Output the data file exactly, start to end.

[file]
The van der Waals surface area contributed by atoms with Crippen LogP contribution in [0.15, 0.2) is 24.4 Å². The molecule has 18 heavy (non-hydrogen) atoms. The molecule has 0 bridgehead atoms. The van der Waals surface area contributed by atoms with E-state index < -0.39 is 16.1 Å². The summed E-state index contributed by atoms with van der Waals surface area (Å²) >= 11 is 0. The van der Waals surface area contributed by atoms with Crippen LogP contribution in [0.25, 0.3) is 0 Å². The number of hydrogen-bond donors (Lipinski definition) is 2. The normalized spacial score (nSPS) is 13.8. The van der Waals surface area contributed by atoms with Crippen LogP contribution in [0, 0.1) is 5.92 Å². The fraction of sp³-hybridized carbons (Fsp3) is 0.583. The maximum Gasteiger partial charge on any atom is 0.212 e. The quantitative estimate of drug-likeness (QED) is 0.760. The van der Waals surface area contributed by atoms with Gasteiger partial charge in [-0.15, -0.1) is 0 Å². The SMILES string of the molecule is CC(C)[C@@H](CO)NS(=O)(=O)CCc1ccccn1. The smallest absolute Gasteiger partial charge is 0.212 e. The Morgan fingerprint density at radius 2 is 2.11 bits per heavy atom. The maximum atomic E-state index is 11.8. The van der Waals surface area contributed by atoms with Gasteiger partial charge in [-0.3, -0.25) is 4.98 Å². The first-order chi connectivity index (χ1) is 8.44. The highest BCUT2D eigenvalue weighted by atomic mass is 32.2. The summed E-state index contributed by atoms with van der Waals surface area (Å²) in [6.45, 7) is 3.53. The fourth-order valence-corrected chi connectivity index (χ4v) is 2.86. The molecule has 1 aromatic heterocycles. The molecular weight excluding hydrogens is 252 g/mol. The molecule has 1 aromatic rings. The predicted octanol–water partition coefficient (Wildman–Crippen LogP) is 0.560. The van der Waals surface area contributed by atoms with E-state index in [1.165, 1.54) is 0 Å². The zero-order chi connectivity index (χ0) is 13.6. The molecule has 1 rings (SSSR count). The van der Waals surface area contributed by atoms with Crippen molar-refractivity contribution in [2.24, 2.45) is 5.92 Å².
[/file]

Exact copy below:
The van der Waals surface area contributed by atoms with Crippen LogP contribution in [0.15, 0.2) is 24.4 Å². The molecule has 18 heavy (non-hydrogen) atoms. The molecule has 0 bridgehead atoms. The van der Waals surface area contributed by atoms with E-state index < -0.39 is 16.1 Å². The summed E-state index contributed by atoms with van der Waals surface area (Å²) >= 11 is 0. The van der Waals surface area contributed by atoms with Crippen LogP contribution in [0.25, 0.3) is 0 Å². The number of hydrogen-bond donors (Lipinski definition) is 2. The normalized spacial score (nSPS) is 13.8. The van der Waals surface area contributed by atoms with Crippen LogP contribution in [0, 0.1) is 5.92 Å². The fraction of sp³-hybridized carbons (Fsp3) is 0.583. The maximum Gasteiger partial charge on any atom is 0.212 e. The quantitative estimate of drug-likeness (QED) is 0.760. The van der Waals surface area contributed by atoms with Gasteiger partial charge in [-0.15, -0.1) is 0 Å². The SMILES string of the molecule is CC(C)[C@@H](CO)NS(=O)(=O)CCc1ccccn1. The smallest absolute Gasteiger partial charge is 0.212 e. The Morgan fingerprint density at radius 2 is 2.11 bits per heavy atom. The maximum atomic E-state index is 11.8. The van der Waals surface area contributed by atoms with Gasteiger partial charge in [-0.3, -0.25) is 4.98 Å². The first-order chi connectivity index (χ1) is 8.44. The highest BCUT2D eigenvalue weighted by atomic mass is 32.2. The summed E-state index contributed by atoms with van der Waals surface area (Å²) in [6.45, 7) is 3.53. The fourth-order valence-corrected chi connectivity index (χ4v) is 2.86. The molecule has 1 aromatic heterocycles. The molecular weight excluding hydrogens is 252 g/mol. The molecule has 1 aromatic rings. The predicted octanol–water partition coefficient (Wildman–Crippen LogP) is 0.560. The van der Waals surface area contributed by atoms with E-state index in [1.165, 1.54) is 0 Å². The zero-order chi connectivity index (χ0) is 13.6. The molecule has 1 rings (SSSR count). The van der Waals surface area contributed by atoms with Crippen molar-refractivity contribution in [2.24, 2.45) is 5.92 Å².